"What I explained to him is what I just mentioned to you is that this is the next step in a development piece and it doesn’t mean that you’ve got a lock," the GM stressed. "Nothing’s guaranteed in life, but you’ve earned it, you went down and did what we told you to do."
Since being drafted 25th overall in the June 2014 draft in Philadelphia, Pastrnak has embraced everything about the Bruins and everything he needs to do to reach this level and beyond.
So, just as he took in the messages during his first draft interview half a year ago, and the messages at the draft and development camp and training camp and his time in Providence and his first stint with Boston, Pastrnak took Thursday's message to heart.
"Right now I am going to be with the team but I have to just keep working hard, you know," Pastrnak said of the message from management. "And I want to stick with the team for the season but obviously I have to keep working hard and I have to still fight for a spot on the team."
Besides Pastrnak, just one other player from the 2014 draft is playing in the NHL - first overall pick Aaron Ekblad with the Florida Panthers.
"It’s nice to get a really good player at that pick and he’s still got work to do and stuff but he’s a real good kid," said Chiarelli. "A conscientious kid, very respectful, very humble and at the same time he can be infectious with his personality, so he’s got a lot going for him."
Since the day he joined the organization, Pastrnak's passion has been on display with a smile consistently plastered on his face. That, coupled with his dynamic offensive play, has his teammates and head coach excited for his potential.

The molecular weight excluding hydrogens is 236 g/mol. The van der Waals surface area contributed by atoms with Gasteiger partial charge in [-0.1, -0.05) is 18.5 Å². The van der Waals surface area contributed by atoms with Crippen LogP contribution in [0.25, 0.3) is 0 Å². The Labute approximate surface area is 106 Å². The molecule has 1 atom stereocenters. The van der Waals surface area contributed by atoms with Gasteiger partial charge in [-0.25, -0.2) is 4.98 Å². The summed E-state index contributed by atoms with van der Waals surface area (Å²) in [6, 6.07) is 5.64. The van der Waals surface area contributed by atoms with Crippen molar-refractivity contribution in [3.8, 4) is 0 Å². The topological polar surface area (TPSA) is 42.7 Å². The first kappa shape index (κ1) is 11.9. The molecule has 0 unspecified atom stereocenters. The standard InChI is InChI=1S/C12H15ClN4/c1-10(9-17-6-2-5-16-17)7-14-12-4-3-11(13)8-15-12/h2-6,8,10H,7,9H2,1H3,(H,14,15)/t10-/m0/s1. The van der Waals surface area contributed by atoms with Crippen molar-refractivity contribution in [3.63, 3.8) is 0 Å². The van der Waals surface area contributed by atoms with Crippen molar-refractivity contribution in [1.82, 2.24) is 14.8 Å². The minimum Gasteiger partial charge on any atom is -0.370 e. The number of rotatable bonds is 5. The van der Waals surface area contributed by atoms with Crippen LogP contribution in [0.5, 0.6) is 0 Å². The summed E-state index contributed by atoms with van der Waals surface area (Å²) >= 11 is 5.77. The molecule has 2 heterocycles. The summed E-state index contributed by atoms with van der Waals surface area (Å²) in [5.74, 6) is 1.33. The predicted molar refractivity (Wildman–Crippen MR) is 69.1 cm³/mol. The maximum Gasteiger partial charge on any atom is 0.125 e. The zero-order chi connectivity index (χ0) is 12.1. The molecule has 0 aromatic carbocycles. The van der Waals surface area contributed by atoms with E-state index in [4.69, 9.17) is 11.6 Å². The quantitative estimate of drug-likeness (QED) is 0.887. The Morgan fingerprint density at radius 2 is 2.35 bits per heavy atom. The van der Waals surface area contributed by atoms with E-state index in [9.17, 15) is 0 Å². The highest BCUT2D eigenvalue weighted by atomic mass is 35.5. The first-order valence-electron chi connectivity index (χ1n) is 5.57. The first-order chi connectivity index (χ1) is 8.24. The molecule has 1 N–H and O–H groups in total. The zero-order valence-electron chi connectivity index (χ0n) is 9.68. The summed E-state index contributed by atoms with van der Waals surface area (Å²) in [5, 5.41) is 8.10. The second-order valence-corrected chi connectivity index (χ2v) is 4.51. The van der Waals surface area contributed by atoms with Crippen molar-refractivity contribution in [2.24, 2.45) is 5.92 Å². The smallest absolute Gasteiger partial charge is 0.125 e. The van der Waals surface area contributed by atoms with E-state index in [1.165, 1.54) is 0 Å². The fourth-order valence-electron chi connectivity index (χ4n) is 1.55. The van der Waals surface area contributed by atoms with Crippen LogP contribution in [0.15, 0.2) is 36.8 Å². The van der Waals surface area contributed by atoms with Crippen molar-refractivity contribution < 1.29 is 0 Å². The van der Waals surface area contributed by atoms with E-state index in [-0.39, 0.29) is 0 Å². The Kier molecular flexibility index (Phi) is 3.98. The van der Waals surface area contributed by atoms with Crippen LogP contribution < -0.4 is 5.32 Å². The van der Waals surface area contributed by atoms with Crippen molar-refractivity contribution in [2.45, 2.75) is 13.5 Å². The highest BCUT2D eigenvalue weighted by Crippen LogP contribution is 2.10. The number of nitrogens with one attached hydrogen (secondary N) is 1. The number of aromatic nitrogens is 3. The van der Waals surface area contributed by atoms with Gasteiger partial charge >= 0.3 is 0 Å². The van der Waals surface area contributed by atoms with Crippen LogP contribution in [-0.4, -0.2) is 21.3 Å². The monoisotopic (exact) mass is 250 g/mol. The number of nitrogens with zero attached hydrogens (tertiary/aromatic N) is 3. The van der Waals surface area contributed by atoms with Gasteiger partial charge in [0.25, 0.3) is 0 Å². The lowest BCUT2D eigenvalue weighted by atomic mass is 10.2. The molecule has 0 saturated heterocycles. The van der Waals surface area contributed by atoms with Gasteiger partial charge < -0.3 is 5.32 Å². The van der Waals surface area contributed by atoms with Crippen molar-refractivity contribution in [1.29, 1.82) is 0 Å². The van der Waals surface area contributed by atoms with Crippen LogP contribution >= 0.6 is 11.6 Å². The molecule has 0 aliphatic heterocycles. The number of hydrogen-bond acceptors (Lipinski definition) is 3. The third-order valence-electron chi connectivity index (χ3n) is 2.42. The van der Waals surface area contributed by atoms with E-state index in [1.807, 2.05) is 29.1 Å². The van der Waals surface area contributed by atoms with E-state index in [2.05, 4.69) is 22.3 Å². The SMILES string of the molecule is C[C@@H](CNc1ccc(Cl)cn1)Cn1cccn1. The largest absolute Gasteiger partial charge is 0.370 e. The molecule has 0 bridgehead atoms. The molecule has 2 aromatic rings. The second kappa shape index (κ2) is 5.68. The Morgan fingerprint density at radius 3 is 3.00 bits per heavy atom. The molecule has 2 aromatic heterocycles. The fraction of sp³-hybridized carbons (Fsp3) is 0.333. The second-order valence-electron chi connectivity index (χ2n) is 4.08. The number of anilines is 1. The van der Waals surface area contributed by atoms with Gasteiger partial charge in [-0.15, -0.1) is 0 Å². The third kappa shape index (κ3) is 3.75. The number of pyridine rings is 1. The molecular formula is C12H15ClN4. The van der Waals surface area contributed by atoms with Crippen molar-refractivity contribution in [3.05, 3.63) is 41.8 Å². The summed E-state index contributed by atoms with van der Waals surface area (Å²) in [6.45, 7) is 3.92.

"He’s a young player that certainly has improved from day one to now - he showcased his skill level, he showcased his speed," Julien said, noting the heavier games like Thursday night's matchup with New York will continue to be a challenge for him, at least in the short term.
"But he’s definitely a great player. I think we all want him here. The decision that was made was pretty unanimous as far as should we keep him past the 10-game mark."
"As far as I was concerned as a coach, I wanted him on my team. I think management felt the same way. They had to look at different situations, obviously the 10 games and what it does, everything else. But at the end of the day, the consensus was this guy belongs here."
"And it’s going to be up to me to manage it the way I should manage it, help him continue to improve and grow and get some experience, and if he has some tough nights make sure I don’t expose him. That’s part of a young player who’s only 18 years old, that’s part of his development and us doing the right thing for him."
Pastrnak has plenty of resources to help him in his development besides the coaching staff. The Bruins' veterans have already served as role models for him, namely, fellow Czech native David Krejci, Pastrnak's childhood idol and now centerman.